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Cornelius News

Lower speed limits part of best eco-devo practices today; Speed limit now 35 mph on Jetton west of Catawba

Feb. 13. By Dave Yochum.  New speed limit signs are going up today on Jetton Road. While the speeds will be lower, urban planning types, not to mention Realtors, expect a gradual increase in economic development and real estate values as Cornelius becomes a kinder, gentler place for Millennials and Baby Boomers.

The most cycling-friendly towns and neighborhoods are “that much more attractive to younger and older people,” ​says Brian Jenest, founder of Cole​ ​Jenest & Stone, the land planning and urban design firm behind the Billy Graham complex in Charlotte.

​A Davidson ​town commissioner, he said cycling is a “very viable way” to create the street-level ambience that attracts new businesses and homebuyers alike.​ Davidso​n has done well with an emphasis on the human side of roads and infrastructure. It is the home of top employers like Valspar and MSC Industrial, as well as a wide array of high-demand residential neighborhoods, both newer and older.

“Any time you can create places that provide options for people to move around, whether bikes or walking, it is providing options to the car that are important,” ​Jenest​ said.

​Golf is not the same​ as it was

Golf courses were a major driver 25 years ago, not so much now. In fact, Bloomberg put out a news story in August of last year with this headline: “America’s Golf Courses Are Burning.” They reported that 800 courses have closed in the past decade.

​”Co​mmunities that have more choices around walking and cycling—not just automobiles—are “the ones that enjoy greater success and greater value and greater economic success for the community and greater values for the property owners,” ​Rose​ said.​

​Today’s “knowledge worker” is in high demand in places like Portland and Seattle, and even Kannapolis where the North Carolina Research Center is helping transform the thinking around downtown. There, urban planners are seeing to it that there are not just bike lanes and lower speed limits, but facilities for bike storage. Kannapolis has just invested in covered bike parking at the Amtrak station.

​A safer town

Of course, safety is paramount, and most people think erring on the side of safety is smart. There have been a host of car accidents on Jetton near the commercial strip between Charlestowne Lane and Aquesta Bank, in particular around left-turn options at Old Jetton. The 45 mph stretch ran about a mile from West Catawba to just west of Peninsula Shores.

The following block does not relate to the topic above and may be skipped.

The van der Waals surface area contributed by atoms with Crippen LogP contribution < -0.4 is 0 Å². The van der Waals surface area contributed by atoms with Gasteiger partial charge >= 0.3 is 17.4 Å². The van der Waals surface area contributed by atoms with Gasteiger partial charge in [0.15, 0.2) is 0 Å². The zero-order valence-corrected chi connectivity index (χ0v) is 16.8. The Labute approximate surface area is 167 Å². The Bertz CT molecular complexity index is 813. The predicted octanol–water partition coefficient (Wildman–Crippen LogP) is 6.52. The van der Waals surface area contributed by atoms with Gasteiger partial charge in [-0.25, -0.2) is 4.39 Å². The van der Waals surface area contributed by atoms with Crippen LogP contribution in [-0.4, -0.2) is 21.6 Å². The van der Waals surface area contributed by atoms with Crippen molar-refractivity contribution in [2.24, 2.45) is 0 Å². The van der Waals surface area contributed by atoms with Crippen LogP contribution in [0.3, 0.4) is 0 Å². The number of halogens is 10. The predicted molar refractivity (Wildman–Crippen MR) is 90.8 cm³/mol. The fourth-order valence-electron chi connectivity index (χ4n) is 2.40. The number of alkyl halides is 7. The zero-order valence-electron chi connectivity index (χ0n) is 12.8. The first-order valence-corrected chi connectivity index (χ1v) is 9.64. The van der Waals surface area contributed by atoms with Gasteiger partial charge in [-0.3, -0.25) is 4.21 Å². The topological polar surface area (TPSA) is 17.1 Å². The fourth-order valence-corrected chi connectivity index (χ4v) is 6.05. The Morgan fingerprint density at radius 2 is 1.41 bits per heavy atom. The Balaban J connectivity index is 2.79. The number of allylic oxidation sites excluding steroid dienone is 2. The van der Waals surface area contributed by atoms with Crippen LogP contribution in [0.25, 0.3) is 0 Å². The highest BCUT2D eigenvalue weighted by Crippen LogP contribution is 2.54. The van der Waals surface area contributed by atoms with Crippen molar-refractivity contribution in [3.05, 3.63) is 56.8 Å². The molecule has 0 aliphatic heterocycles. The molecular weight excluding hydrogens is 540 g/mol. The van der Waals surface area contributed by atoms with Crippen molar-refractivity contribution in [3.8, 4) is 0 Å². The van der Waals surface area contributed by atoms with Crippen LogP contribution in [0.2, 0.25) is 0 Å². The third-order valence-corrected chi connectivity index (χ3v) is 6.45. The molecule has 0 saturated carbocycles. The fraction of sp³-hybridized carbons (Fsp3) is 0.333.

Mayor Pro Tem Woody Washam said it is important for Cornelius to “more seriously consider every opportunity to make our town safer for pedestrians and cyclists.”

“Millennials and the ​B​aby ​Boomer population simply expect this. We need to keep our millennial population interested in living here to supply the work force in order to properly promote quality economic development in our town and region. This current and future population looks for such things as greenways, bike paths and pedestrian/bike friendly streets. Also, when these quality of life needs are met, people in all stages of life will want to live here thus maintaining or increasing our property values. While we have made great strides in our town, we are not there. It will take many additional quality of life enhancements to keep Cornelius economically sound to ensure that we are the best of the best,” Washam said.

​​Not everyone agrees

​Phyllis Deaton, a senior citizen who has lived off Jetton Road since 1972,​ said she is “not very happy with the 35 mile per hour change beyond Jetton Cove​” in a post on CorneliusToday.com.

“This town has basically turned the roads over to the bicyclist and walkers. The heck with the car traffic! There are miles of sidewalks and trails at taxpayer expense for walkers and now we are expected to give up the roads for bikers safety. This is asking too much of our road system and car traffic. Very bad move​,” she said on the first news post about the speed limit reduction on Jetton http://corneliustoday.com/speed-limit-reduced-jetton​.

​The difference between d​riving ​a mile at 35 mph and 45 mph is 22 seconds​.​

Mecklenburg County School Board member Rhonda Lennon ​said she is “in support of lower the speed limit on this residential thoroughfare that is used by CMS buses every day.”​​ Indeed, a backpack carried by one of Laura and Jim Engel’s children was actually hit while the child was crossing Jetton.​

​Davidson resident John Cock is an expert on cycling accommodations as ​economic development. He is vice president of Alta Planning + Design, a nationwide consulting company specializing in bicycle-related economic development.​ “From a demographic and economic development perspective, we are seeing huge changes. The boomers are retiring and the millennials are buying homes. Both of these groups are wanting to lead active lifestyles,” Cock said​.

​Town commissioner Jim Duke said the lower speed limit makes sense. “​Slowing traffic down dovetails nicely when it comes to safety and the direction the Town is taking to bring more biking, jogging, and walking to our town residents​,” he said.​